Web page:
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PORTLAND — A proposed $800,000 land deal off Warren Avenue could hasten improvements to Capisic Brook, one of the city’s longest waterways.
On Monday, Aug. 3, the City Council will vote on the purchase of 42.5 acres of land behind Happy Wheels and other businesses in the 300 block of Warren Avenue.
The acquisition received a favorable recommendation from the council Transportation, Sustainability and Energy Committee on July 15.
The purchase from Scarborough-based PH Warren Ave LLC would be funded through sewer bonds issued as part of the fiscal year 2014 sewer fund portion of the city capital improvements plan.
Department of Public Works Director Mike Bobinsky said this means the bond will be repaid through sewer revenues, rather than property tax revenues.
The land, appraised at $790,000, is critical to restoration efforts for the stream, one of five in the city considered “urban impaired,” Bobinsky said this month.
According to the state Department of Environmental Protection, “a stream is considered impaired if it fails to meet water-quality standards because of effects of stormwater runoff from developed land.”
In a July 10 memo to the committee, Bobinsky said the property has been of interest since before the City Council adopted a watershed management plan to restore Capisic Brook in 2012.
The study and management plan development was funded through a $100,000 American Recovery and Reinvestment Act grant in 2009.
If the purchase is approved, a treatment area constructed of gravel will be added to the wetlands to help filter runoff from area homes and businesses in what is considered Capisic Brook’s northern branch, Bobinsky said.
The source of the northern portion of the brook is near Morrill’s Corner at Forest, Allen and Stevens avenues. The brook joins a branch south of Warren Avenue and behind Evergreen Cemetery, and then a western branch that flows from beyond Maine Turnpike Exit 48. Its entire watershed encompasses 1,418 acres, according to the management plan developed by city-based Woodard & Curran.
The restoration plan would increase dissolved oxygen levels in the water, while reducing contamination from the homes and businesses and elevated water temperatures caused by storm runoff.
The entire restoration project cost was estimated at $18.5 million in the management plan, including $4.2 million for work on the brook’s north branch. Similar projects with an estimated $6 million cost are planned for the west branch of the brook.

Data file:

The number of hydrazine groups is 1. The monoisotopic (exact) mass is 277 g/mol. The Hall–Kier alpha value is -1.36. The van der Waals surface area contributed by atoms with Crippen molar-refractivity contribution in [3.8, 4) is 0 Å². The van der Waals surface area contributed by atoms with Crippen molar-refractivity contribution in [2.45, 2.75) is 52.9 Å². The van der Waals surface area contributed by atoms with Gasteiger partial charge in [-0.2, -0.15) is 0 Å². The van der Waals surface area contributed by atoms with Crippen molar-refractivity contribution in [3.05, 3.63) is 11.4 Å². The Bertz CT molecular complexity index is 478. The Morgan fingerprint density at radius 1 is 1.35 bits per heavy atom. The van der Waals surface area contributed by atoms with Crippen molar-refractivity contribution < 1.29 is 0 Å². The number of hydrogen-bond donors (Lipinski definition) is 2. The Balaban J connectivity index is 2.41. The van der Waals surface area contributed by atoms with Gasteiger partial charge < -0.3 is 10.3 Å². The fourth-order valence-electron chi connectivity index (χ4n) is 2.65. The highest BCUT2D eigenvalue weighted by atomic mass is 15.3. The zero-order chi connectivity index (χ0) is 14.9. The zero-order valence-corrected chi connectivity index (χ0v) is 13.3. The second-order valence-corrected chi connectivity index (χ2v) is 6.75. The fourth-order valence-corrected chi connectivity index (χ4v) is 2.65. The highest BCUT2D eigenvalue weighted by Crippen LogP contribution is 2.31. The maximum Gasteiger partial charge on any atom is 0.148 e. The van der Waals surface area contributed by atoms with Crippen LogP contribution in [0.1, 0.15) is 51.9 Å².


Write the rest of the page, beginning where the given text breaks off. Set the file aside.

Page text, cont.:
North branch work could begin in spring 2016, Bobinsky said.
If the purchase is approved, the wetlands will also become an outdoor classroom for students at nearby Riverton Elementary School and Community Center, he added.
“I can imagine an outdoor lab or education center there to help students understand water management and pollution control,” Bobinsky said. Another education area is anticipated for Hall School students along the brook’s west branch.
Farther downstream, where the brook widens as it approaches Capisic Street, work unrelated to the management plan, but integral to the waterway’s health, is expected to begin in late summer 2016.
The Capisic Pond Enhancement Project will restore about 4.5 acres of open water to the pond through the removal of invasive cattails. The pond bottom will be dredged and banks replanted in an effort to create a more diverse habitat for wildlife, according to a June 2 presentation by the city.
Bobinsky said the work must begin in late summer and be completed in the autumn in order to minimize disruption to the habitat.
Funding for the $2.3 million project was split between the municipal and sewer portions of the fiscal 2015 and 2016 capital improvement plans. The municipal bonds will be repaid with property tax revenues, the sewer bonds will be repaid through sewer fee revenues.
A project to remove invasive plants from Capisic Pond in Portland, seen here on July 22, is expected to begin in late summer 2016.
City Councilors on Aug. 3 will be asked to approve the purchase of 42.5 acres off Warren Avenue as part of efforts to restore the health of Capisic Brook. The funding was set aside in fiscal year 2014 and will be repaid through revenues from sewer fees.